Tooth cavities, not colds, are the most common childhood disease.
The incidence of early childhood cavities appears to be on the rise with recent research indicating that children are getting more cavities at an earlier age. One study found that more than 25 per cent of children in North America have had at least one cavity by age four.
Cavities, or tooth decay, are caused by a bacterial infection linked to acid produced by food that sits on our teeth and between our teeth. Adults are quite familiar with cavities and the fillings that fix them. But children, even young children, are not immune from having tooth decay. In fact, says Dr. Geoff Smith, a pediatric dentist in St. John’s NL, roughly three per cent of all children will develop a cavity in early childhood.
That is one of the main reasons why both the Canadian Dental Association and the American Dental Association recommend children visit the dentist by age one or by the arrival of their first tooth, whichever comes first. The visit will help achieve a number of important things.
First, it will enable the dentist to examine your child to see if there are any problems. It will also give you a chance to ask questions about a wide range of oral health-related issues—everything from the use of sippy cups to thumb sucking. That first visit is also a great time to introduce your child to the importance of oral health care and to help them become comfortable with visiting the dentist’s office.
Catch oral health problems early
The dentist will examine your child and may take x-rays to get a look below the surface. A history will also be taken so the dentist gets the broadest sense of what may be happening in your child’s mouth—and more. Dr. Smith points out that some oral health conditions may be an indication of another medical problem. “Basically anything that you identify and fix can have an impact on long-term health,” he says.
Some children, for instance, have a condition known as enamel hypoplasia, or “chalk teeth,” which occurs when the tooth’s enamel doesn’t form completely. This may be a sign the child is not getting necessary nutrients in their diet or that another illness has been, or is, at play.
Children with significant tooth decay also tend to be in the lowest 10 per cent of the growth curve, and they often can’t eat or sleep well. “Identifying that child will have an obvious impact (on their health),” notes Dr. Smith.
He points out that many of the cavities in young children come from prolonged use of the bottle or sippy cup. There is a condition commonly called baby bottle tooth decay that occurs when infants and toddlers suck on a bottle of milk or juice over long periods. A domino effect happens: sugars in the beverages feed the bacteria that, in turn, produce acids that then attack the tooth’s enamel. That’s when cavities are formed.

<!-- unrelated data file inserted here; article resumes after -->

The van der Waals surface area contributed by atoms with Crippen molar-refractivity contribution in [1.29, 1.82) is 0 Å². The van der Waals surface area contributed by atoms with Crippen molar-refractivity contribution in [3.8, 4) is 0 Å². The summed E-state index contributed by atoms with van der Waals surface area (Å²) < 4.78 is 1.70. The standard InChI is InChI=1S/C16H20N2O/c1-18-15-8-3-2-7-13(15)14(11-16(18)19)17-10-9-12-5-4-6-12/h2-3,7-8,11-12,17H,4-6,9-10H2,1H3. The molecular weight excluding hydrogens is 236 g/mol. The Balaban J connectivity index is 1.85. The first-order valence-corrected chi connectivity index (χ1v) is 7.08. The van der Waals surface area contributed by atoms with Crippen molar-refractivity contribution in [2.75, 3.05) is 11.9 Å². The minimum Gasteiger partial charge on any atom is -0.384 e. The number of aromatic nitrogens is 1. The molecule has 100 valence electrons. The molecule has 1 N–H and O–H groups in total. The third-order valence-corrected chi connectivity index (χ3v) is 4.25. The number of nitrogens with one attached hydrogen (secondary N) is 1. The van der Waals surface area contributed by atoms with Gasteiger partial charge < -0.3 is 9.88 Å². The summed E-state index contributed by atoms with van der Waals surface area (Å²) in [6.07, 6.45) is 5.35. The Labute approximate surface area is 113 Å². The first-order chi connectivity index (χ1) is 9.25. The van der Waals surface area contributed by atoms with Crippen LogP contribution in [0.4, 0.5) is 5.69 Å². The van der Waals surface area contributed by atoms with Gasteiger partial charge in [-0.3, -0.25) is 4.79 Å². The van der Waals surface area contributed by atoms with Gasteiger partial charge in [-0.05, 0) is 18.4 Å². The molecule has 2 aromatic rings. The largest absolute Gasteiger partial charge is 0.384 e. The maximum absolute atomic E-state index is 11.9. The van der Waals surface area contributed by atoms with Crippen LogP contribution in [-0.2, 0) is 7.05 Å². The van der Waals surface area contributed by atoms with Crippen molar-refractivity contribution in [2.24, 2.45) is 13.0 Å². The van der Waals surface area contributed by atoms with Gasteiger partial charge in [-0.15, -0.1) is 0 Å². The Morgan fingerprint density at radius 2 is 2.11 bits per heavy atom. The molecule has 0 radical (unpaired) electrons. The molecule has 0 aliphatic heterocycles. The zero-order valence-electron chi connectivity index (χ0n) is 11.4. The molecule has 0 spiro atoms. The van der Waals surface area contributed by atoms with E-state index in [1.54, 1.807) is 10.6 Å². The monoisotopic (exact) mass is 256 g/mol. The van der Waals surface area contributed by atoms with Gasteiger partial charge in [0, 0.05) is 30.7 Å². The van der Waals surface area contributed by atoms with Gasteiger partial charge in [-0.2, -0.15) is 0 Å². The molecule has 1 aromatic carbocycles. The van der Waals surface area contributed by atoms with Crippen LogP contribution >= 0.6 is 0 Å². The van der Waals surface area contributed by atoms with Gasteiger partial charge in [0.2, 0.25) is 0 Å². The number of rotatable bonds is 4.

“The recommendation is that the baby bottle be discontinued by 12 months,” says Dr. Smith.
The result is a healthier baby, he notes. “Removing the bottle or sippy cup from the equation will improve nutrition.”
Cavities in young children are also linked to frequent ear infections, a result of the high sugar content of most antibiotics. If your child is prone to such infections, you may want to take the little one to the dentist before age one. Certainly discuss the infections with the dentist during your initial visit.
Talk with your dentist
The opportunity for discussion is one of the main benefits of taking your child to the dentist by their first birthday. Dr. Smith, for example, makes it a point to talk about fluoride toothpaste and fluoride supplementation, diet, the health of the mouth’s soft tissues and problems arising from thumb sucking or pacifier use. Other common topics include:
• How to best care for your child’s mouth now and as they grow </>
• How to prevent accidents that could damage the face and teeth</>
• Teething and other growth signposts</>
It’s helpful to identify your questions before the visit to make sure nothing gets omitted or overlooked when you’re with the dentist. The Canadian Dental Association notes that during the first visit you can also find out if the cleaning you do at home is working.
The first visit is also a milestone visit. “This is an age where you normally don’t expect to find a large number of problems and is a good time to begin the process of introducing the child to the dental environment,” says Dr. Smith.
Many children are quite comfortable with that first visit. It’s novel, and they have a loved one with them. In fact, many experts recommend two adults accompany the child. That way while mom or dad is speaking with the dentist, the little one is engaged and content. Likewise, bringing a favourite toy is a good idea.
That way when the dentist says, “Open wide,” even the youngest patients will feel at ease.
For your child’s first visit, the dentist may opt to use a technique called a knee-to-knee exam that lets both of you get a look inside the mouth.
This technique is done with you and the dentist sitting facing one another. Your child sits on your lap, looking at you. Then you lay the child down with their head in the dentist’s lap. This way the dentist can now look directly into the child’s mouth and you can also see inside as the dentist points things out. This position also allows the little one to see the face of a parent or other loved one as the dentist conducts the examination.
Dr. Smith points out that some oral health conditions may be an indication of another medical problem. “Basically anything that you identify and fix can have an impact on long-term health”